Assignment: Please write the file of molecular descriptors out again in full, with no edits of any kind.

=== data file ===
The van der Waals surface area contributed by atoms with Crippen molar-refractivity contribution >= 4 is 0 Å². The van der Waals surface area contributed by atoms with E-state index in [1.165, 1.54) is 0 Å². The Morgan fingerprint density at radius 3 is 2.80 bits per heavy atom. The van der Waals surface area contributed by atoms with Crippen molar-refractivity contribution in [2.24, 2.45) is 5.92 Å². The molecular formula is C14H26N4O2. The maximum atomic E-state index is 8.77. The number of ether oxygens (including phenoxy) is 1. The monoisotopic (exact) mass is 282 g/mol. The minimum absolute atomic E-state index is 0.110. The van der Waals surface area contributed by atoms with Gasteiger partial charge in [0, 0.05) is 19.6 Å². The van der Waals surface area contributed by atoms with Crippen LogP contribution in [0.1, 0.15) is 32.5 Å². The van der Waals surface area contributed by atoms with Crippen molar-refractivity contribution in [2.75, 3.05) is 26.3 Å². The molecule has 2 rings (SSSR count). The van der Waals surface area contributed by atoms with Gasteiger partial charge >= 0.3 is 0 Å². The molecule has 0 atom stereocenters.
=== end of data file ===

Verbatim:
The van der Waals surface area contributed by atoms with Crippen molar-refractivity contribution >= 4 is 0 Å². The van der Waals surface area contributed by atoms with E-state index in [1.165, 1.54) is 0 Å². The Morgan fingerprint density at radius 3 is 2.80 bits per heavy atom. The van der Waals surface area contributed by atoms with Crippen molar-refractivity contribution in [2.24, 2.45) is 5.92 Å². The molecular formula is C14H26N4O2. The maximum atomic E-state index is 8.77. The number of ether oxygens (including phenoxy) is 1. The monoisotopic (exact) mass is 282 g/mol. The minimum absolute atomic E-state index is 0.110. The van der Waals surface area contributed by atoms with Gasteiger partial charge in [0, 0.05) is 19.6 Å². The van der Waals surface area contributed by atoms with Crippen LogP contribution in [0.1, 0.15) is 32.5 Å². The van der Waals surface area contributed by atoms with Crippen molar-refractivity contribution in [2.75, 3.05) is 26.3 Å². The molecule has 2 rings (SSSR count). The van der Waals surface area contributed by atoms with Gasteiger partial charge >= 0.3 is 0 Å². The molecule has 0 atom stereocenters.